Not Exactly How I Planned to Spend Grandparents Day

DSCN7083We were all set to go up north on Friday after work to help Jonathan’s grandparents take the dock out of the lake just like we did last year. While I waited for Jonathan to come home, I packed and texted back and forth with Jonathan’s grandpa, giving him our ETA, letting him know that yes, we would stop and pick up taco shells on our way, and telling him I loved him too. After about three hours in the car, we arrived, at a late taco dinner (pretty much a tradition), visited with Grandma and Grandpa, and went to bed really late, but not before Grandma gave us her customary, “You get up when you get up.” The plan was for us to catch up on sleep, get up, have brunch, and maybe take the boat out for one last spin around the lake. Then the boys would go take the dock out of the lake.

But this weekend did not go as planned.

We woke up sometime after 8:00 a.m. to Grandma knocking on the door, apologizing for waking us and asking Jonathan if he could please go talk to Grandpa because he thinks he might be having a heart attack.

The night before, Grandpa had said more than once that he wasn’t feeling well, but he didn’t give details. Turns out that meant he had been having some pretty classic heart attack symptoms since Thursday. We got up, threw some things together, and Jonathan drove quite a ways to the nearest “hospital” (basically a glorified clinic with an emergency room. When you’re that far north, hospitals are few and far between). On the ride, Grandpa was acting like himself, asking Jonathan to slow down and did he go through a lot of tires and could he please go a little faster?

Grandma was just in awe of the way God had worked it out for Jonathan and me to be with them on this particular weekend. We had made plans for a different date and had switched those plans twice, finally landing on this weekend at the last minute. Since Grandma doesn’t drive much, it would not have been easy for her to drive that morning especially. It really was a blessing that we were there to do the driving and help where needed.

Having never experienced a real emergency before, I was surprised I was able to remain calm. (Jonathan is what one of my friends calls a “steady Eddie,” so I expected him to be that way, but not me.) My first instinct was to pray. So I started praying and I spent a good bit of time texting people I knew would pray for Grandpa. Since I had gone to bed without brushing my teeth or showering, I made sure I packed my toothbrush and makeup bag. I kept quiet nearly the whole car ride, not really knowing what to say. While we waited for news, Grandma sent us to the vending machines, where we looked for some kind of breakfast. We ended up with a bag of peanuts and a diet coke for her and pink lemonade, pop tarts, and cinnamon Certs (that’s what happens when you push the wrong numbers!) for us.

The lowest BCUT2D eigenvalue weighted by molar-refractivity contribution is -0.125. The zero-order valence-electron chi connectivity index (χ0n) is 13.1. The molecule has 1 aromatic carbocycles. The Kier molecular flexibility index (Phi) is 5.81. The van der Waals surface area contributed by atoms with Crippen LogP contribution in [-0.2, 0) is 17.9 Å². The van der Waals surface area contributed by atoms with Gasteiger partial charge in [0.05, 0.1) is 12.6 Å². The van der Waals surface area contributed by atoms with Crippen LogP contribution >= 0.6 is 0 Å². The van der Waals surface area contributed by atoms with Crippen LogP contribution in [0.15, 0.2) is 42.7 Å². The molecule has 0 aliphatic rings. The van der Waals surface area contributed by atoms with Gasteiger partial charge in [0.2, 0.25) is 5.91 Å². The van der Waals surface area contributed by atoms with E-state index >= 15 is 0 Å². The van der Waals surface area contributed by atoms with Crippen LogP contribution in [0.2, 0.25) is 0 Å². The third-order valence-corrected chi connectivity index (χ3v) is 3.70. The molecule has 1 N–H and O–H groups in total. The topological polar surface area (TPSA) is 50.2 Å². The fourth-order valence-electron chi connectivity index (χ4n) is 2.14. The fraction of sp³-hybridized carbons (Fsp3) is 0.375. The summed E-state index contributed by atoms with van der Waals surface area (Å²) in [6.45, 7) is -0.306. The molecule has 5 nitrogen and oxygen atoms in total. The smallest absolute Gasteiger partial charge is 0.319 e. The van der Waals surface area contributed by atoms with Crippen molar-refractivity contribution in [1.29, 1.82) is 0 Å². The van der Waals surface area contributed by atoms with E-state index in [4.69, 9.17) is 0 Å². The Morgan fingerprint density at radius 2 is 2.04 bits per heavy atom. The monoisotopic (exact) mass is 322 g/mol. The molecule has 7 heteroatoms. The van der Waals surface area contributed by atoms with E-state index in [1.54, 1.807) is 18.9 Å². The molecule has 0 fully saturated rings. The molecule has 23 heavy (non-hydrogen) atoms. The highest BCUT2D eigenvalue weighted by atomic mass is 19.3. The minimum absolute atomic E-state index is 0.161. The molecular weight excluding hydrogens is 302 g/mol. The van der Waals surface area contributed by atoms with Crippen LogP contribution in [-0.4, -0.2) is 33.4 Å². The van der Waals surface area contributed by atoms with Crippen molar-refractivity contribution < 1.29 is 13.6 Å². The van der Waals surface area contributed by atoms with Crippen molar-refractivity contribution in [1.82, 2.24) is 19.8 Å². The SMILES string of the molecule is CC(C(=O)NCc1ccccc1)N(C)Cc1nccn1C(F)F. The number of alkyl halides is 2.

They did some tests, told us Grandpa had, in fact, had a severe heart attack, and prepared to airlift him to Minneapolis. Grandma couldn’t ride in the helicopter, so we drove her all the way back to the house to pick up our suitcase and car and pack for the hospital stay.

We collected the typical things you’d think to take, like clean underwear, things for Grandma to work on, and quarters for Grandpa’s Sunday paper, but since it’s a three-hour drive to Minneapolis and since Grandma was expecting bypass surgery and therapy afterward, we brought other things too. Like an entire box of tomatoes. And another box of green peppers. And a bag of cucumbers, an entire pumpkin pie, a few peaches, and two coolers full of food that Grandma thought would go to waste while they were in the Cities.